Date of Award
Master of Arts
John K. Davis
Betsy Postow, David A. Reidy
I argue for a naturalized conception of the faculty of intuition with particular interest in intuition's role in moral contexts. I examine intuition in philosophical discourse: namely, the Classic Intuitionists G.E. Moore, W.D. Ross, and H.A. Prichard. I bring to light relevant distinctions among their conceptions of intuition. The explanation of an intuitive faculty in their philosophy has come to stand for the paradigm of intuition in moral philosophy. In the section following, I will present the objections that call into question intuition. I draw from Robert Audi and Laurence BonJour since their respective projects attempt to deal with these same objections in an attempt to formulate respective Moderate Intuitionist positions. I show how these objections raised against intuitionism are objections to the epistemological role of intuition. After, examining the objections, I present Mediocre Intuitionism and Moderate Intuitionism both of which attempt to rearticulate the use of intuition in moral thinking in ways that are less objectionable. I argue that all these conceptions of intuition are moot, inadequate or incomplete. Finally, I examine research in cognitive science related to intuition and its bearing on the development a complete and adequate conception of intuition. Empirical study of cognition illuminates how conscious and unconscious processes manifest themselves as an intuition. Surprisingly, a relatively consistent picture of intuition can be derived from various empirical studies. Cognitive science will be able to tell us something about the immediacy of intuition, whether intuition is indeed non-inferential, and about the self-evidence of intuition. In particular, the results from empirical studies of intuition affect Moderate Intuitionists' reformulation of intuition. These analyses point to a naturalized conception of intuition.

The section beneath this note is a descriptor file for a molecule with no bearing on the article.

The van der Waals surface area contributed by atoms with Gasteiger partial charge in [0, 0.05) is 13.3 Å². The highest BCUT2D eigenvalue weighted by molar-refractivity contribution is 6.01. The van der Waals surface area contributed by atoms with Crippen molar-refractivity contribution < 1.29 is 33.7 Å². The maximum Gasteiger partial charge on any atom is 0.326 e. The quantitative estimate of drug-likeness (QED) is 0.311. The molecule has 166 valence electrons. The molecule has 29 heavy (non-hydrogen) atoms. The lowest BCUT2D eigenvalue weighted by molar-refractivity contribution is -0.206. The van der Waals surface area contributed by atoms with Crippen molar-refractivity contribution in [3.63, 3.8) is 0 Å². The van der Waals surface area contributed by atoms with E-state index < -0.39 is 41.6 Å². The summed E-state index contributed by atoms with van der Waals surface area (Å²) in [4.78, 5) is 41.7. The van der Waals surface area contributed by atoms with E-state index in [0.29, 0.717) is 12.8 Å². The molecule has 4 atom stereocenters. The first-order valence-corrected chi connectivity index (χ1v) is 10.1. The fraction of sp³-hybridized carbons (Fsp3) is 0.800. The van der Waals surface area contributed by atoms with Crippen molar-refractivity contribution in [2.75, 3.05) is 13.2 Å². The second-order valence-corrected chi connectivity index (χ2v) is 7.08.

Kuntz, Joseph R., "Naturalizing Intuition: A Cognitive Science Approach to Moral Cognitions. " Master's Thesis, University of Tennessee, 2007.